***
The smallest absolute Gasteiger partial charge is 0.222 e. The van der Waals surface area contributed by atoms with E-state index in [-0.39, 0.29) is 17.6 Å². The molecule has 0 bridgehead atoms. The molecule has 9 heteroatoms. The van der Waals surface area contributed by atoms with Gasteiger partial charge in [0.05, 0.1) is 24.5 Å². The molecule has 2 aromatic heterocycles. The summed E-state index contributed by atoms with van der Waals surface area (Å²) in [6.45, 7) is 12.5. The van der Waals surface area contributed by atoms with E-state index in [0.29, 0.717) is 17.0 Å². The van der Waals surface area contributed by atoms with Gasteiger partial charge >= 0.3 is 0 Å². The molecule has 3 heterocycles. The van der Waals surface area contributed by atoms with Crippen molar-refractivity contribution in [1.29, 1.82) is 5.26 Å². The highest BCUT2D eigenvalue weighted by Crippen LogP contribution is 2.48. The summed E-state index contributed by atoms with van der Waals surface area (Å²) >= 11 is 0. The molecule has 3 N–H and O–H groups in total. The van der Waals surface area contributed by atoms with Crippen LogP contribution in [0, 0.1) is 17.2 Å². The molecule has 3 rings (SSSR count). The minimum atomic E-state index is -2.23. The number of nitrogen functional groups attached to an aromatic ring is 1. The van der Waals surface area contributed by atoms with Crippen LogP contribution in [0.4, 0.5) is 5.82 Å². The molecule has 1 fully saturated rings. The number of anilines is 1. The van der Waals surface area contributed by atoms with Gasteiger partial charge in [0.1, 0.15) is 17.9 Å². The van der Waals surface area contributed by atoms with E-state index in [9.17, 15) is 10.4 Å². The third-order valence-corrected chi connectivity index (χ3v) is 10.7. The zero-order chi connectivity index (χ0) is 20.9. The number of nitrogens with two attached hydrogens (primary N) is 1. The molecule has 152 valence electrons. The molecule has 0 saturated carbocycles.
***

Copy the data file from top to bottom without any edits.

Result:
The smallest absolute Gasteiger partial charge is 0.222 e. The van der Waals surface area contributed by atoms with E-state index in [-0.39, 0.29) is 17.6 Å². The molecule has 0 bridgehead atoms. The molecule has 9 heteroatoms. The van der Waals surface area contributed by atoms with Gasteiger partial charge in [0.05, 0.1) is 24.5 Å². The molecule has 2 aromatic heterocycles. The summed E-state index contributed by atoms with van der Waals surface area (Å²) in [6.45, 7) is 12.5. The van der Waals surface area contributed by atoms with E-state index in [0.29, 0.717) is 17.0 Å². The van der Waals surface area contributed by atoms with Gasteiger partial charge >= 0.3 is 0 Å². The molecule has 3 heterocycles. The van der Waals surface area contributed by atoms with Crippen molar-refractivity contribution in [1.29, 1.82) is 5.26 Å². The highest BCUT2D eigenvalue weighted by Crippen LogP contribution is 2.48. The summed E-state index contributed by atoms with van der Waals surface area (Å²) >= 11 is 0. The molecule has 3 N–H and O–H groups in total. The van der Waals surface area contributed by atoms with Crippen LogP contribution in [0, 0.1) is 17.2 Å². The molecule has 3 rings (SSSR count). The minimum atomic E-state index is -2.23. The number of nitrogen functional groups attached to an aromatic ring is 1. The van der Waals surface area contributed by atoms with Crippen LogP contribution in [0.4, 0.5) is 5.82 Å². The molecule has 1 fully saturated rings. The number of anilines is 1. The van der Waals surface area contributed by atoms with Gasteiger partial charge in [0.1, 0.15) is 17.9 Å². The van der Waals surface area contributed by atoms with E-state index in [9.17, 15) is 10.4 Å². The third-order valence-corrected chi connectivity index (χ3v) is 10.7. The zero-order chi connectivity index (χ0) is 20.9. The number of nitrogens with two attached hydrogens (primary N) is 1. The molecule has 152 valence electrons. The molecule has 0 saturated carbocycles.